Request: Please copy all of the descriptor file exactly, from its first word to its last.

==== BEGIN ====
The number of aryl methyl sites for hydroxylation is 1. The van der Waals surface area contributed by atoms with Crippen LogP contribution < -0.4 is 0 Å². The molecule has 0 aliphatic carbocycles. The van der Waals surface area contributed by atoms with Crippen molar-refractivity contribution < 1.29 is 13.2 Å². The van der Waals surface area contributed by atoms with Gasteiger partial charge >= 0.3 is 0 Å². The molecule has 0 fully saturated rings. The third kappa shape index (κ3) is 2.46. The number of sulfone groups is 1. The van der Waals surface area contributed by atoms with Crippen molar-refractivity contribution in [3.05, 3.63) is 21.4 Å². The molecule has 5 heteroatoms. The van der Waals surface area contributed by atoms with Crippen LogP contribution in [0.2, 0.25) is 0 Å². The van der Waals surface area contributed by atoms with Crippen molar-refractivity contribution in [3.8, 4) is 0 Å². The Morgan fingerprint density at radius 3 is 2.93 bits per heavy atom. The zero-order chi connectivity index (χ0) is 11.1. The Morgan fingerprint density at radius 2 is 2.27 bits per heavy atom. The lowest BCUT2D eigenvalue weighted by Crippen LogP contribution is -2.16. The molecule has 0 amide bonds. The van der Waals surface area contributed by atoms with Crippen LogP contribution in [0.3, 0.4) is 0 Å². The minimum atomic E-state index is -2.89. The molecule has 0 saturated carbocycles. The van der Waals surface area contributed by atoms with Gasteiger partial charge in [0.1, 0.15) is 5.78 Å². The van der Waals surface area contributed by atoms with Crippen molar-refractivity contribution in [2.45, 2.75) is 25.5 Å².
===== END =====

The number of aryl methyl sites for hydroxylation is 1. The van der Waals surface area contributed by atoms with Crippen LogP contribution < -0.4 is 0 Å². The molecule has 0 aliphatic carbocycles. The van der Waals surface area contributed by atoms with Crippen molar-refractivity contribution < 1.29 is 13.2 Å². The van der Waals surface area contributed by atoms with Gasteiger partial charge >= 0.3 is 0 Å². The molecule has 0 fully saturated rings. The third kappa shape index (κ3) is 2.46. The number of sulfone groups is 1. The van der Waals surface area contributed by atoms with Crippen molar-refractivity contribution in [3.05, 3.63) is 21.4 Å². The molecule has 5 heteroatoms. The van der Waals surface area contributed by atoms with Crippen LogP contribution in [0.2, 0.25) is 0 Å². The van der Waals surface area contributed by atoms with Crippen molar-refractivity contribution in [3.8, 4) is 0 Å². The Morgan fingerprint density at radius 3 is 2.93 bits per heavy atom. The zero-order chi connectivity index (χ0) is 11.1. The Morgan fingerprint density at radius 2 is 2.27 bits per heavy atom. The lowest BCUT2D eigenvalue weighted by Crippen LogP contribution is -2.16. The molecule has 0 amide bonds. The van der Waals surface area contributed by atoms with Crippen LogP contribution in [0.3, 0.4) is 0 Å². The minimum atomic E-state index is -2.89. The molecule has 0 saturated carbocycles. The van der Waals surface area contributed by atoms with Gasteiger partial charge in [0.1, 0.15) is 5.78 Å². The van der Waals surface area contributed by atoms with Crippen molar-refractivity contribution in [2.45, 2.75) is 25.5 Å².